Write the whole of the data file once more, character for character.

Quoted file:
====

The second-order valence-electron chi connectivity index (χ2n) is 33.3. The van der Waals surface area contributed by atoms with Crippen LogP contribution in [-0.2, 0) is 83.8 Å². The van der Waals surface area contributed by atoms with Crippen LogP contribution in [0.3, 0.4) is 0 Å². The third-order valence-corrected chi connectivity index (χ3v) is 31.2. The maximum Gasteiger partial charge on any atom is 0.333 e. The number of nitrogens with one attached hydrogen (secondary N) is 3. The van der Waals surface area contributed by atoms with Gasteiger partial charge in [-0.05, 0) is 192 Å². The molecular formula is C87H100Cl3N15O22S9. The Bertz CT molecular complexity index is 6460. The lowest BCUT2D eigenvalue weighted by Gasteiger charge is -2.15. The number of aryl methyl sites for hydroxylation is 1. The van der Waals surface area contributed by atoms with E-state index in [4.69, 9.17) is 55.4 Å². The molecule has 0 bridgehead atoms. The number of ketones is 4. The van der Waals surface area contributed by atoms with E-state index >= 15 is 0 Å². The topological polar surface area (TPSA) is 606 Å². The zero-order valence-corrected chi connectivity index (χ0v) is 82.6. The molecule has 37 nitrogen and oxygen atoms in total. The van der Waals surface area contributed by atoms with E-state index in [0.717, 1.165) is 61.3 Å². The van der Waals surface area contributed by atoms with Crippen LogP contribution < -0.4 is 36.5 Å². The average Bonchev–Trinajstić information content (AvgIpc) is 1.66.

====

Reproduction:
The second-order valence-electron chi connectivity index (χ2n) is 33.3. The van der Waals surface area contributed by atoms with Crippen LogP contribution in [-0.2, 0) is 83.8 Å². The van der Waals surface area contributed by atoms with Crippen LogP contribution in [0.3, 0.4) is 0 Å². The third-order valence-corrected chi connectivity index (χ3v) is 31.2. The maximum Gasteiger partial charge on any atom is 0.333 e. The number of nitrogens with one attached hydrogen (secondary N) is 3. The van der Waals surface area contributed by atoms with Gasteiger partial charge in [-0.05, 0) is 192 Å². The molecular formula is C87H100Cl3N15O22S9. The Bertz CT molecular complexity index is 6460. The lowest BCUT2D eigenvalue weighted by Gasteiger charge is -2.15. The number of aryl methyl sites for hydroxylation is 1. The van der Waals surface area contributed by atoms with E-state index in [4.69, 9.17) is 55.4 Å². The molecule has 0 bridgehead atoms. The number of ketones is 4. The van der Waals surface area contributed by atoms with E-state index >= 15 is 0 Å². The topological polar surface area (TPSA) is 606 Å². The zero-order valence-corrected chi connectivity index (χ0v) is 82.6. The molecule has 37 nitrogen and oxygen atoms in total. The van der Waals surface area contributed by atoms with E-state index in [0.717, 1.165) is 61.3 Å². The van der Waals surface area contributed by atoms with Crippen LogP contribution < -0.4 is 36.5 Å². The average Bonchev–Trinajstić information content (AvgIpc) is 1.66.